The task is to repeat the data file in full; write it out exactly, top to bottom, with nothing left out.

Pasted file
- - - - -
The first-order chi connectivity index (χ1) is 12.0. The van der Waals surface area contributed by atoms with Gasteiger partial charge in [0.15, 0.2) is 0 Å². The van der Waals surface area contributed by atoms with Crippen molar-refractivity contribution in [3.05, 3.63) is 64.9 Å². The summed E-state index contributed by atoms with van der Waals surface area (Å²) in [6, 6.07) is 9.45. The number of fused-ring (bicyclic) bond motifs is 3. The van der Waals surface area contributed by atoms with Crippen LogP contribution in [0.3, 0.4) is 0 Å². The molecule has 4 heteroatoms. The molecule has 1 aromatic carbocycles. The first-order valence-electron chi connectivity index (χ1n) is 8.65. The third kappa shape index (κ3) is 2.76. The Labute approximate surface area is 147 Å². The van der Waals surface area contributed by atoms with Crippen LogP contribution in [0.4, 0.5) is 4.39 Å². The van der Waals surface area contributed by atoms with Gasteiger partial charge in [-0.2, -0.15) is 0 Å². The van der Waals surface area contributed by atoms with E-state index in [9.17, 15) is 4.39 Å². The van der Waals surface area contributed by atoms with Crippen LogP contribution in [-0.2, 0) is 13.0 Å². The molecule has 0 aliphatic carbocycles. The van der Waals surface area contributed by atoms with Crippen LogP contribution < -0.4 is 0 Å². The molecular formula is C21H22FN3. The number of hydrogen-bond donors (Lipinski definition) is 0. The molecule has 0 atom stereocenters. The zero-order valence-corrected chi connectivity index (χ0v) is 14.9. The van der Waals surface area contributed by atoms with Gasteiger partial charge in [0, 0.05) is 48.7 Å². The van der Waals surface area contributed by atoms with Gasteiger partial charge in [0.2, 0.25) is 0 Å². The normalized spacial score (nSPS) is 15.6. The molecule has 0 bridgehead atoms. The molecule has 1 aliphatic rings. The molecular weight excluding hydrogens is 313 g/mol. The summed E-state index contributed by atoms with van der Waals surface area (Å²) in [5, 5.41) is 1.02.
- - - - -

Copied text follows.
The first-order chi connectivity index (χ1) is 12.0. The van der Waals surface area contributed by atoms with Gasteiger partial charge in [0.15, 0.2) is 0 Å². The van der Waals surface area contributed by atoms with Crippen molar-refractivity contribution in [3.05, 3.63) is 64.9 Å². The summed E-state index contributed by atoms with van der Waals surface area (Å²) in [6, 6.07) is 9.45. The number of fused-ring (bicyclic) bond motifs is 3. The van der Waals surface area contributed by atoms with Crippen LogP contribution in [0.3, 0.4) is 0 Å². The molecule has 4 heteroatoms. The molecule has 1 aromatic carbocycles. The first-order valence-electron chi connectivity index (χ1n) is 8.65. The third kappa shape index (κ3) is 2.76. The Labute approximate surface area is 147 Å². The van der Waals surface area contributed by atoms with Crippen LogP contribution in [0.4, 0.5) is 4.39 Å². The van der Waals surface area contributed by atoms with Gasteiger partial charge in [-0.2, -0.15) is 0 Å². The van der Waals surface area contributed by atoms with E-state index in [9.17, 15) is 4.39 Å². The van der Waals surface area contributed by atoms with Crippen LogP contribution in [-0.2, 0) is 13.0 Å². The molecule has 0 aliphatic carbocycles. The van der Waals surface area contributed by atoms with Crippen LogP contribution < -0.4 is 0 Å². The molecular formula is C21H22FN3. The number of hydrogen-bond donors (Lipinski definition) is 0. The molecule has 0 atom stereocenters. The zero-order valence-corrected chi connectivity index (χ0v) is 14.9. The van der Waals surface area contributed by atoms with Gasteiger partial charge in [0, 0.05) is 48.7 Å². The van der Waals surface area contributed by atoms with Gasteiger partial charge in [0.2, 0.25) is 0 Å². The normalized spacial score (nSPS) is 15.6. The molecule has 0 bridgehead atoms. The molecule has 1 aliphatic rings. The molecular weight excluding hydrogens is 313 g/mol. The summed E-state index contributed by atoms with van der Waals surface area (Å²) in [5, 5.41) is 1.02.